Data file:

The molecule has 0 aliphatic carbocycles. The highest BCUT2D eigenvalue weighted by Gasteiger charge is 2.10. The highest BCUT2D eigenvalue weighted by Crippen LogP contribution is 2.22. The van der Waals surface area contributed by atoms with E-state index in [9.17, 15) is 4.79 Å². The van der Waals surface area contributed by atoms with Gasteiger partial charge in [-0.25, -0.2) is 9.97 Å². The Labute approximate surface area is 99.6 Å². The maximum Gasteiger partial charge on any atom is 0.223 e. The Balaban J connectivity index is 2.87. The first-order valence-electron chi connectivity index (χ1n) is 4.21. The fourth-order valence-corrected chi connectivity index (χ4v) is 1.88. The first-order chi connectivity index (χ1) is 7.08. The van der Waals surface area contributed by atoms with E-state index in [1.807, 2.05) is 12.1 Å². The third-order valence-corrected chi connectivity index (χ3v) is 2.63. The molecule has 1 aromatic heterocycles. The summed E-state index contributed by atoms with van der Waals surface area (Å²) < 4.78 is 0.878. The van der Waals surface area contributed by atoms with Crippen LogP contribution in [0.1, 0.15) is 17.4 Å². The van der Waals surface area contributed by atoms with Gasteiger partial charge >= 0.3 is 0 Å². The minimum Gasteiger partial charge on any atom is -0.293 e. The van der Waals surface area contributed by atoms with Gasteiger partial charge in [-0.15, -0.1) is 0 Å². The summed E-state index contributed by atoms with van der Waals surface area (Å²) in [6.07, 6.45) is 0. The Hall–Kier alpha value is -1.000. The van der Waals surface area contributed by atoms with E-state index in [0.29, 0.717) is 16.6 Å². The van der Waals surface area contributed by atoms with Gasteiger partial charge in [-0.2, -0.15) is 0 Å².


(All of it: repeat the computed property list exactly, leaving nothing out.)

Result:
The molecule has 0 aliphatic carbocycles. The highest BCUT2D eigenvalue weighted by Gasteiger charge is 2.10. The highest BCUT2D eigenvalue weighted by Crippen LogP contribution is 2.22. The van der Waals surface area contributed by atoms with E-state index in [9.17, 15) is 4.79 Å². The van der Waals surface area contributed by atoms with Gasteiger partial charge in [-0.25, -0.2) is 9.97 Å². The Labute approximate surface area is 99.6 Å². The maximum Gasteiger partial charge on any atom is 0.223 e. The Balaban J connectivity index is 2.87. The first-order valence-electron chi connectivity index (χ1n) is 4.21. The fourth-order valence-corrected chi connectivity index (χ4v) is 1.88. The first-order chi connectivity index (χ1) is 7.08. The van der Waals surface area contributed by atoms with E-state index in [1.807, 2.05) is 12.1 Å². The third-order valence-corrected chi connectivity index (χ3v) is 2.63. The molecule has 1 aromatic heterocycles. The summed E-state index contributed by atoms with van der Waals surface area (Å²) < 4.78 is 0.878. The van der Waals surface area contributed by atoms with Crippen LogP contribution in [0.1, 0.15) is 17.4 Å². The van der Waals surface area contributed by atoms with Gasteiger partial charge >= 0.3 is 0 Å². The minimum Gasteiger partial charge on any atom is -0.293 e. The van der Waals surface area contributed by atoms with Gasteiger partial charge in [-0.15, -0.1) is 0 Å². The summed E-state index contributed by atoms with van der Waals surface area (Å²) in [6.07, 6.45) is 0. The Hall–Kier alpha value is -1.000. The van der Waals surface area contributed by atoms with E-state index in [0.29, 0.717) is 16.6 Å². The van der Waals surface area contributed by atoms with Gasteiger partial charge in [-0.2, -0.15) is 0 Å².